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Talented Weinstein survives a bumpy ’99

THIS IS THE TIME OF YEAR when Hollywood checks its calendars and realizes, oh no, it’s Harvey Time. Year after year, come mid-December, Harvey Weinstein pulls rabbits out of his hat as rivals gnash their teeth and Oscar statuettes begin their inexorable march toward the Halls of Miramax.

So let’s cut to the quick: It’s mid-December and the Oscars are waiting. It’s the rabbits that are missing.

No, this has not been a banner year for Harvey. To a degree, the numbers tell the story. Miramax’s profits for 1999 figure to be about $80 million, compared with $125 million in 1998 and $71 million in 1997. That’s not exactly chopped liver, but the mantra of the millennium is that every company has to show growth, and Miramax didn’t match the mantra this year.

The numbers may tell the story, but not the full story. Miramax may not have a “Shakespeare in Love” or an “English Patient” this year, but several of its movies should win a slew of nominations in different categories — “The Talented Mr. Ripley” (co-produced with Paramount), “The Cider House Rules,” “Diamonds,” “Mansfield Park,” “Music of the Heart” and “Holy Smoke,” among others.

In short, though Miramax cannot boast a commercial megahit this year, it nonetheless brought forth some distinguished films that further raised the bar for the entire industry.

And consider what it chose not to release: Eager to protect “Ripley” as its year-end thriller, Miramax made an 11th-hour decision to hold back two films that could have filled the revenue gap: “Scream III” and “Reindeer Games,” the latter directed by John Frankenheimer and starring Ben Affleck.

ON THE VIDEO FRONT, Miramax delayed the release of “Life Is Beautiful” until the close of the fiscal year, thus forgoing a potential $15 million in ancillary revenues. The reason for the delay, of course, was the misbegotten theatrical release of a dubbed version of that film.

So is Harvey happy? The answer: He sure as hell isn’t sad. With an ever-expanding empire encompassing film, TV, music and theater, he wears the aura of a man who continues to have more fun than any other executive in the entertainment industry. And though some of the domains he occupies — as a co-impresario of Talk Magazine, or as Bill and Hillary’s showbiz guru — have had troubled years, he retains his resolute swagger.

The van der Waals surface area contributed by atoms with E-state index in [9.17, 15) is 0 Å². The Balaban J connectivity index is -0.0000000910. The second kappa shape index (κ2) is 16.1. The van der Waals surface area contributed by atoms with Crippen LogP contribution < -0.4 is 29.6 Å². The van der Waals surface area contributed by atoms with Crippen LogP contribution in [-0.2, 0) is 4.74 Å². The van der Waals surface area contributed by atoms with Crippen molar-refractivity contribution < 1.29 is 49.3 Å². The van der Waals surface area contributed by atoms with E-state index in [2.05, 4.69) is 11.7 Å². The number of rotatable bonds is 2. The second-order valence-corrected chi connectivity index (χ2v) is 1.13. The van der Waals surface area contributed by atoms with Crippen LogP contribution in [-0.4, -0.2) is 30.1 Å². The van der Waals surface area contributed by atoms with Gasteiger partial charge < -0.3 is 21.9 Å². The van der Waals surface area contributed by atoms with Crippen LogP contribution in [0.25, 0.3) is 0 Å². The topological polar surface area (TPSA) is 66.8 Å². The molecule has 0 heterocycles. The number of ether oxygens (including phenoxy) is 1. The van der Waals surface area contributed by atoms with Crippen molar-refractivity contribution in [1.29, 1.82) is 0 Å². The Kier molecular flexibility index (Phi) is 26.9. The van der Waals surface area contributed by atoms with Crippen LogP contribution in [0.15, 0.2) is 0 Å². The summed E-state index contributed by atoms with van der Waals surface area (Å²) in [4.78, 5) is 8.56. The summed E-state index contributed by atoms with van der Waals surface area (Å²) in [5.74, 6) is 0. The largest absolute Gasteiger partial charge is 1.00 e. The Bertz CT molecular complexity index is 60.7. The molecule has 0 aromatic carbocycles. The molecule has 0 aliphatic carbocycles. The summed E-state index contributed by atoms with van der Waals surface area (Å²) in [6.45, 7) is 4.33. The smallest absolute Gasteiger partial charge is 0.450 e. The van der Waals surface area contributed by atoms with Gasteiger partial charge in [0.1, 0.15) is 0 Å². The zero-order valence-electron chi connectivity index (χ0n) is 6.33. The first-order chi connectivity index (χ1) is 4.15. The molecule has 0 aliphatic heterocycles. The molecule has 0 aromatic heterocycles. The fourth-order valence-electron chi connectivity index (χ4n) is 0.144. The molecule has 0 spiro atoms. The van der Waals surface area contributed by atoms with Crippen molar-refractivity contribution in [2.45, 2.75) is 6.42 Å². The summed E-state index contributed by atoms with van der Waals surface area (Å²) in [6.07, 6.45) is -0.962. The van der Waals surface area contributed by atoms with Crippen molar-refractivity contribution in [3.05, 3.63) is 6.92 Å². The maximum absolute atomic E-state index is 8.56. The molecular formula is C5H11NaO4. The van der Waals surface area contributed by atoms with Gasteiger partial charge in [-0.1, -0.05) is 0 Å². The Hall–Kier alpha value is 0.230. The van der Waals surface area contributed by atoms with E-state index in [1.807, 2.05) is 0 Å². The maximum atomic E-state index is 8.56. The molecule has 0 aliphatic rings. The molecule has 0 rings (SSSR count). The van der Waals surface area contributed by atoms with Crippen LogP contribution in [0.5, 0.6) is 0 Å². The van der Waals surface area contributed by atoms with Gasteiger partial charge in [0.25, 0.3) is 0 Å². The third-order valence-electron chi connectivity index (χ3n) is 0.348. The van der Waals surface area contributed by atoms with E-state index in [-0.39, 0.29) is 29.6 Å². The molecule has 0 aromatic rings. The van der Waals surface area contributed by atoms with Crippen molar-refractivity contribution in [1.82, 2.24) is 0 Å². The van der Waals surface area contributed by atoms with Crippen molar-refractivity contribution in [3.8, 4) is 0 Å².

“People forget that what fuels Harvey is passion, not profit,” said the chief of one of Miramax’s rival companies. “If he gets zapped by something, he just channels that passion to his next project. He’s Mike Todd, not Mike Ovitz.”

“We should have had a better year,” Harvey said recently as he fled a restaurant for one of his habitual cigarette breaks. “Sure I spent too much at Sundance. I thought ‘Music of the Heart’ (starring Meryl Streep) would be a winner and that ‘Happy, Texas’ would find an audience. But what people don’t realize is we’re basically a fiscally conservative company. We know how to hedge our bets.”

For 2000, he says, a more cautious program of acquisitions will be pursued. The number of releases, which fell from 36 in 1998 to 28 in ’99, will be further trimmed.

At the same time, he’s high on a number of future releases. One is “All the Pretty Horses,” starring Matt Damon and directed by Billy Bob Thornton, which is a co-production with Sony. Another is “Cold Mountain,” a co-production with MGM that Anthony Minghella is writing. Another MGM co-production, the remake of “Harvey,” already has attracted the interest of several stars, including Jim Carrey, Adam Sandler and Robin Williams. Then there’s “Bounce,” starring two Miramax stalwarts, Gwyneth Paltrow and Ben Affleck.